Washington College is hosting a special online panel discussion titled “Taking Stock of the 2020 Election: How Gender, Race and Ethnicity Will Shape the Presidential Race”, and that looks ahead to next month’s Presidential election, with a special emphasis on how race, ethnicity and gender may shape the outcome. The highly anticipated discussion will be led by Drs. Melissa Deckman, Flavio Hickel and Eric McDaniel.
The 2016 Presidential Election was decided by fewer than 80,000 votes in three critical states: Pennsylvania, Michigan and Wisconsin. Many analysts believe that crucial to that outcome was a lack of turnout by minority voters-and the surprising fact that a majority of white women voters backed Donald Trump.
Hosted by the Goldstein Program in Public Affairs, this webinar-style event will offer critical insights into this important and timely topic. The event is scheduled for 7-9 PM on October 15, and includes a panel discussion, followed by a Q&A session with the panelists. This discussion is open to the public, though registration is required. Interested attendees can register here.
About the Panelists
Melissa Deckman is the Louis L. Goldstein Professor of Public Affairs and Chair of the Political Science Department at Washington College. She also chairs the board of the Public Religion Research Institute (PRRI). Deckman recently shared her insights about the Republican and Democratic national conventions on Maryland Public Television’s “Direct Connection,” hosted by Jeff Salkin.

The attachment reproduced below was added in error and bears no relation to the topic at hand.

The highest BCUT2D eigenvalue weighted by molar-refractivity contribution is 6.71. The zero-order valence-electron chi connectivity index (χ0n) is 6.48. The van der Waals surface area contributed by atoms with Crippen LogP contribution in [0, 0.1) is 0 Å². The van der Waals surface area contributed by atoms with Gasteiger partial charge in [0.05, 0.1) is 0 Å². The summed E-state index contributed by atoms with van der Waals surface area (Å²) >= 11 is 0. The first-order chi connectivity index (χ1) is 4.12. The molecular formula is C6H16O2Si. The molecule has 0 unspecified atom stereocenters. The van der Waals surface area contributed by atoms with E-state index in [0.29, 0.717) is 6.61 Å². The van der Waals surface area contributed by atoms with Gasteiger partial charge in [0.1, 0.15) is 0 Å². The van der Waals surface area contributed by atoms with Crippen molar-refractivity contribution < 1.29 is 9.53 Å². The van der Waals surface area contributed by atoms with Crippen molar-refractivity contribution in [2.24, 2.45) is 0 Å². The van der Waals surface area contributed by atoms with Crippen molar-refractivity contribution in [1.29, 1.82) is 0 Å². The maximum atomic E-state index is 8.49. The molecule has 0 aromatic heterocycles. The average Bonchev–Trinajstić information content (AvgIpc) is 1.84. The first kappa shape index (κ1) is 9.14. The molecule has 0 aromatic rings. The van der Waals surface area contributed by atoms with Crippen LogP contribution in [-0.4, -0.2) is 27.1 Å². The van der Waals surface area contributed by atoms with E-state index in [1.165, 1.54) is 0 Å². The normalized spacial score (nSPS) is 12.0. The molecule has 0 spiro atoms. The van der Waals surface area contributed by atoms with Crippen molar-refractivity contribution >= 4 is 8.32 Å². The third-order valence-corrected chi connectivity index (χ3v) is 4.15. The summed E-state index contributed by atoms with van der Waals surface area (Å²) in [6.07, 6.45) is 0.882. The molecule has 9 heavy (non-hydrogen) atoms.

Dr. Flavio Hickel is a Professor of Political Science at Washington College. Hickel earned his Ph.D. in American Politics from Rutgers University in 2016. His research and teaching interests are in American Political Institutions and Development, Identity Politics, and Public Opinion. His current research explores the exclusionary and polarizing potential of national identity politics with a substantive focus on the Latinx community and Immigration policy.
Eric L. McDaniel is an associate professor in the Department of Government and a fellow of both the Institute for Urban Policy Research & Analysis and the Population Research Center at the University of Texas. He is also an affiliated scholar with Public Religion Research Institute. He is the author of Politics in the Pews: The Political Mobilization of Black Churches (University of Michigan Press, 2008). He holds a PhD in Political Science from the University of Illinois, Urbana-Champaign.
Founded in 1782, Washington College is the tenth oldest college in the nation and the first chartered under the new Republic. With an emphasis on hands-on, experiential learning in the arts and sciences, and more than 40 multidisciplinary areas of study, the College is home to nationally recognized academic centers in the environment, history, and writing. Learn more at washcoll.edu.